Gregory Bender

Transmission - The loop 4 speed transmission: An exploration

Moto Guzzi V700, V7 Special, Ambassador, 850 GT, 850 GT California, Eldorado, and 850 California Police models

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The overview of how the 4 speed transmission functions internally is mine, but I extracted the photos and captions from Rob Prins on the Yahoo! Loopframe_Guzzi news group. Patrick Hayes later sent me some updated photos showing the proper orientation of the spring loaded shift pawls.

An overview of how the 4 speed transmission functions internally

Basic terminology

Clutch shaft
Transmission input
Main shaft
Connects the clutch shaft to the lay shaft
Lay shaft
Transmission output

Function

Avoiding the slightly added complexity of 5th gear, here is what is happening with the constantly meshed gears in a 4 speed...

The clutch shaft turns at engine speed at all times (except when the clutch is disengaged, of course) and has one gear. That gear is in constant mesh with the 4th speed gear on the main shaft.

The main shaft has 4 gears (one for each gear available with a 4 speed transmission) and they are fixed to the main shaft. That is, they rotate with the main shaft at all times. Of course, each gear is of a different size because of the need for different gear ratios, etc.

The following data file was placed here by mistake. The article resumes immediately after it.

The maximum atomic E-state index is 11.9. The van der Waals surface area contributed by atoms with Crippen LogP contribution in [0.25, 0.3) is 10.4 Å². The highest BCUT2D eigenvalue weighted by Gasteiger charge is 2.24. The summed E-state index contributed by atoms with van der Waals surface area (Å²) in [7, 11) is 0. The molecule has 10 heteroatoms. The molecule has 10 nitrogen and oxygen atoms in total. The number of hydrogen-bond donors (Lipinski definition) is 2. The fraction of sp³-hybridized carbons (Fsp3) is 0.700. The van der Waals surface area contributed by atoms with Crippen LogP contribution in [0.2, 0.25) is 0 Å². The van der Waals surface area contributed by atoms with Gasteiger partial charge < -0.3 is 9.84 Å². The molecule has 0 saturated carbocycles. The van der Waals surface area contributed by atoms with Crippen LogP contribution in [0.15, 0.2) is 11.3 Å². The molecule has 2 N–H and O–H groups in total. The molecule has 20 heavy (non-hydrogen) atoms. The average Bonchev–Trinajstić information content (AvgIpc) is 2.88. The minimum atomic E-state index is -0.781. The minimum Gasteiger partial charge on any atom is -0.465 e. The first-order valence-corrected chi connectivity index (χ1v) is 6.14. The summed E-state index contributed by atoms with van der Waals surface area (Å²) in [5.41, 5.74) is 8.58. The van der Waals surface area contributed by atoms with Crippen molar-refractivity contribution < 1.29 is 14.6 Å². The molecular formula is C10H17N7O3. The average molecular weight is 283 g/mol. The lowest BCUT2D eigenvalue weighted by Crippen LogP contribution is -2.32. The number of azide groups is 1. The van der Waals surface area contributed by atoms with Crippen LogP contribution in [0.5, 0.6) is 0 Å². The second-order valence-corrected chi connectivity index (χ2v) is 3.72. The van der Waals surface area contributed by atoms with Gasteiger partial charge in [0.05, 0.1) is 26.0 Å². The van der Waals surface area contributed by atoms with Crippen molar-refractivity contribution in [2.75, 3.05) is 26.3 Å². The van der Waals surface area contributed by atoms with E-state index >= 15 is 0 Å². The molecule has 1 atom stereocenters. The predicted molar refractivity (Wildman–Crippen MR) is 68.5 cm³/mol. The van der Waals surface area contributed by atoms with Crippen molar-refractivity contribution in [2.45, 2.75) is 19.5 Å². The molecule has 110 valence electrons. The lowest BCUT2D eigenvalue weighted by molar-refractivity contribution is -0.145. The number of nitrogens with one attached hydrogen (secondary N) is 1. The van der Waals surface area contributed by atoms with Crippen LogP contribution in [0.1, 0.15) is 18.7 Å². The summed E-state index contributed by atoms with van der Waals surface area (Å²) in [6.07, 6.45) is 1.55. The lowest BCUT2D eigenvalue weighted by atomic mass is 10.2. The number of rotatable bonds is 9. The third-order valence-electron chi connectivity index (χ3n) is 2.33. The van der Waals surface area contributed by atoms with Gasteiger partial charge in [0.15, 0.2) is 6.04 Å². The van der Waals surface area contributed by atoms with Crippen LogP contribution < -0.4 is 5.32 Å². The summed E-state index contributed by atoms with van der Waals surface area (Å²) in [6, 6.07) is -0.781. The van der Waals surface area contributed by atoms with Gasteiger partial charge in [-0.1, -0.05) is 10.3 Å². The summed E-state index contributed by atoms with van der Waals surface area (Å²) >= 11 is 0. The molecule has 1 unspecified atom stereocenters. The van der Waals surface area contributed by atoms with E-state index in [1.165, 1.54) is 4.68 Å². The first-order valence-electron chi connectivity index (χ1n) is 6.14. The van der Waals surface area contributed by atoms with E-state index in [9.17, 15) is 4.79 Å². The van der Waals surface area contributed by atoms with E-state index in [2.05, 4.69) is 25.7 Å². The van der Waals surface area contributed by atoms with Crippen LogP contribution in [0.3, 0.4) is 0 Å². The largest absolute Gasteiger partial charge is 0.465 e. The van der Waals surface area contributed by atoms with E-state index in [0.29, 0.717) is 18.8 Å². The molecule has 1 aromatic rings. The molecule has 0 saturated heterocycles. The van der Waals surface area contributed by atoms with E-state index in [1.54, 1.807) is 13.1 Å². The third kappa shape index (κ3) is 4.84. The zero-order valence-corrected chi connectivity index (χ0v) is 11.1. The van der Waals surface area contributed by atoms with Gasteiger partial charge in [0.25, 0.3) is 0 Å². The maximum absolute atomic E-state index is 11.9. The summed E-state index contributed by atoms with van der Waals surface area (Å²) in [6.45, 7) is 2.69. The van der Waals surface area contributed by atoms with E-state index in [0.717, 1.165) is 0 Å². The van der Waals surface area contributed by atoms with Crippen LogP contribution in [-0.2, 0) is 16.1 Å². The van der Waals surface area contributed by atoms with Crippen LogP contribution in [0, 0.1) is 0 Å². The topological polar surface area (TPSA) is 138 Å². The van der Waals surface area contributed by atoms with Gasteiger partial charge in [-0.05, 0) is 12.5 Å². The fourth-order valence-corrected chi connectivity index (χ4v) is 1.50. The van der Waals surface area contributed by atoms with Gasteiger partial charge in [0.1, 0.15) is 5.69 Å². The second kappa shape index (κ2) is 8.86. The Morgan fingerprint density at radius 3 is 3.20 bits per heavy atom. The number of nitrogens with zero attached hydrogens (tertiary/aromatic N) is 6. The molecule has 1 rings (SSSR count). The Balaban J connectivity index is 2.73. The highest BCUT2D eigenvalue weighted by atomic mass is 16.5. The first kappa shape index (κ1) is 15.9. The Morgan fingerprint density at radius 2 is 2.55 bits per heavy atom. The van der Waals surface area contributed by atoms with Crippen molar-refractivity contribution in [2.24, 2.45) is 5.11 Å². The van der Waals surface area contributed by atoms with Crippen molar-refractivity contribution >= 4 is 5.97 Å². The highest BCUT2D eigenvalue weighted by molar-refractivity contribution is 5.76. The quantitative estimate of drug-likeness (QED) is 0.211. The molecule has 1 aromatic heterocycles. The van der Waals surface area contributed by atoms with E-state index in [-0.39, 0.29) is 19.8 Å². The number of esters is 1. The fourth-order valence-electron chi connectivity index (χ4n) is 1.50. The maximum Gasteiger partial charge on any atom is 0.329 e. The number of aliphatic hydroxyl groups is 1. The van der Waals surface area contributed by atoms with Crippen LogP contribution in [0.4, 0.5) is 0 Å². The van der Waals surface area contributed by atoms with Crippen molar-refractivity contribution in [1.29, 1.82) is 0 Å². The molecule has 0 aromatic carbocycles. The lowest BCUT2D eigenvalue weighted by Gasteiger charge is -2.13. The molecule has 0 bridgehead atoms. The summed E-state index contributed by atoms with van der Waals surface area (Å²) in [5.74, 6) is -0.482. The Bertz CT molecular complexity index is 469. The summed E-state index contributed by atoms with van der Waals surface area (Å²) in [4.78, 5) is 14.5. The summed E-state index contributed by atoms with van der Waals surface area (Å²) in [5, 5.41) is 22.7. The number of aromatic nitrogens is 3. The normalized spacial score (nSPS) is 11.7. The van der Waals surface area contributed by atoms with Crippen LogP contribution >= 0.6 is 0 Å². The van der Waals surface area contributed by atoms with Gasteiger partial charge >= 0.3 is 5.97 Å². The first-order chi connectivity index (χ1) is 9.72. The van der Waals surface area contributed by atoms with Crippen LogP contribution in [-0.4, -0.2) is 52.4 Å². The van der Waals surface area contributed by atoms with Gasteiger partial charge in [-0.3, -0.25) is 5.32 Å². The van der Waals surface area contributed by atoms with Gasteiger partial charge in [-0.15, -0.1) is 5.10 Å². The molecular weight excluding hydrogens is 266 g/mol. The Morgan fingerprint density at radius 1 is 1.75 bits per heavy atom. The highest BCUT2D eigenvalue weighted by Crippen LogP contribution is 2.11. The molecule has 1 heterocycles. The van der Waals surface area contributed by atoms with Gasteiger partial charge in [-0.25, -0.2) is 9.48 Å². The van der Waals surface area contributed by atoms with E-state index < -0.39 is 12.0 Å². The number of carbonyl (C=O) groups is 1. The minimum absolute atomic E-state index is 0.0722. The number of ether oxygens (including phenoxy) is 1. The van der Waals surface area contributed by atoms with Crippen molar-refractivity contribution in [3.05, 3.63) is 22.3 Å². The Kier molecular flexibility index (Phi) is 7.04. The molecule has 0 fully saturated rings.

So far, things are very simple: clutch shaft rotates and causes the main shaft to rotate, but all the magic comes in when with the lay shaft.

The lay shaft also has 4 gears and they are always meshed with the 4 gears from the main shaft and they are always being rotated by the main shaft. This is what is meant by a constant mesh gear box - the gears are constantly (always) meshed.

How is it, then, that these gears (of different sizes and ratios) do not bind? Unlike the gear on the clutch shaft and the 4 gears on the main shaft, the gears on the lay shaft are not fixed to the lay shaft. Instead, they rotate on bushings. With all 4 gears on bushings (and the transmission in neutral), the lay shaft rotates independently from the other shafts.

But, in order to transmit rotational power to the rear wheel, we must somehow link one of the freely rotating gears on the lay shaft to the lay shaft. This is done using sliding shift dogs. The 4 speed transmission has 2 shift dogs on the lay shaft: one between first gear and second gear and one between third gear and fourth. The shift dogs can slide easily back and forth along the length of the lay shaft, but, they always rotate with the lay shaft.

Shifting:

N - 1
When you are shifting from neutral into first gear, you are sliding the shift dog located between first gear and second gear so that it interfaces with first gear.
1 - 2
When you are shifting from first gear into second gear, you are sliding the shift dog located between first gear and second gear so that it interfaces with second gear.
2 - 3